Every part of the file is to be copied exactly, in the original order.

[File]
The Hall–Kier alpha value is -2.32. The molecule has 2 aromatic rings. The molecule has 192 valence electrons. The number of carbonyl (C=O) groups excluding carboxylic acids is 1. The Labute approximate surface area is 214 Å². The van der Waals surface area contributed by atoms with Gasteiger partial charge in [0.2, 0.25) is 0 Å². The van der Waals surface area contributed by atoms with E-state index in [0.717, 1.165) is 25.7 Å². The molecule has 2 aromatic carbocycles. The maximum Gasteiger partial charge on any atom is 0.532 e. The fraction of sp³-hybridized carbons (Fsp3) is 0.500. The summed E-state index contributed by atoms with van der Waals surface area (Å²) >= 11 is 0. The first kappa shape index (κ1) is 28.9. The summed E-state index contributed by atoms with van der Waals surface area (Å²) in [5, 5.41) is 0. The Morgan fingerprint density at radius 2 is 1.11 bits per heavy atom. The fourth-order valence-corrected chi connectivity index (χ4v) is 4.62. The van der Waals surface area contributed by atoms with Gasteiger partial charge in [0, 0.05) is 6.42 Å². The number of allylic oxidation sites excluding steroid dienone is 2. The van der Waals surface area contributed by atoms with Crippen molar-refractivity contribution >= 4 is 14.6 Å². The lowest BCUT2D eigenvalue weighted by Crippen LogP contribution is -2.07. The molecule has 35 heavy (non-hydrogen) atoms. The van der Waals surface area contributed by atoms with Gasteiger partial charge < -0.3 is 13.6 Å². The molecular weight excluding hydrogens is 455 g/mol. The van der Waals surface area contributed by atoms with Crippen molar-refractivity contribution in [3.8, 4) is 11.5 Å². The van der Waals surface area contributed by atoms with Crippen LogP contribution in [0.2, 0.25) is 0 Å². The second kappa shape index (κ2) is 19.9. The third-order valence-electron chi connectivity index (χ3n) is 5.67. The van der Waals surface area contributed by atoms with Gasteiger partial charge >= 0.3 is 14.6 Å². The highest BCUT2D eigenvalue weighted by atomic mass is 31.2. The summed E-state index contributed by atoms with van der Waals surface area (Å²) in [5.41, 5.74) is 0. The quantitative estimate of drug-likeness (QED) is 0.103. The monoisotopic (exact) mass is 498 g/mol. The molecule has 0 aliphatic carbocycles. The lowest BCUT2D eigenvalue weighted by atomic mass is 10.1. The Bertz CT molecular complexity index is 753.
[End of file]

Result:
The Hall–Kier alpha value is -2.32. The molecule has 2 aromatic rings. The molecule has 192 valence electrons. The number of carbonyl (C=O) groups excluding carboxylic acids is 1. The Labute approximate surface area is 214 Å². The van der Waals surface area contributed by atoms with Gasteiger partial charge in [0.2, 0.25) is 0 Å². The van der Waals surface area contributed by atoms with E-state index in [0.717, 1.165) is 25.7 Å². The molecule has 2 aromatic carbocycles. The maximum Gasteiger partial charge on any atom is 0.532 e. The fraction of sp³-hybridized carbons (Fsp3) is 0.500. The summed E-state index contributed by atoms with van der Waals surface area (Å²) >= 11 is 0. The first kappa shape index (κ1) is 28.9. The summed E-state index contributed by atoms with van der Waals surface area (Å²) in [5, 5.41) is 0. The Morgan fingerprint density at radius 2 is 1.11 bits per heavy atom. The fourth-order valence-corrected chi connectivity index (χ4v) is 4.62. The van der Waals surface area contributed by atoms with Gasteiger partial charge in [0, 0.05) is 6.42 Å². The number of allylic oxidation sites excluding steroid dienone is 2. The van der Waals surface area contributed by atoms with Crippen molar-refractivity contribution >= 4 is 14.6 Å². The lowest BCUT2D eigenvalue weighted by Crippen LogP contribution is -2.07. The molecule has 35 heavy (non-hydrogen) atoms. The van der Waals surface area contributed by atoms with Gasteiger partial charge < -0.3 is 13.6 Å². The molecular weight excluding hydrogens is 455 g/mol. The van der Waals surface area contributed by atoms with Crippen molar-refractivity contribution in [3.8, 4) is 11.5 Å². The van der Waals surface area contributed by atoms with Crippen LogP contribution in [0.2, 0.25) is 0 Å². The second kappa shape index (κ2) is 19.9. The third-order valence-electron chi connectivity index (χ3n) is 5.67. The van der Waals surface area contributed by atoms with Gasteiger partial charge >= 0.3 is 14.6 Å². The highest BCUT2D eigenvalue weighted by atomic mass is 31.2. The summed E-state index contributed by atoms with van der Waals surface area (Å²) in [5.41, 5.74) is 0. The quantitative estimate of drug-likeness (QED) is 0.103. The monoisotopic (exact) mass is 498 g/mol. The molecule has 0 aliphatic carbocycles. The lowest BCUT2D eigenvalue weighted by atomic mass is 10.1. The Bertz CT molecular complexity index is 753.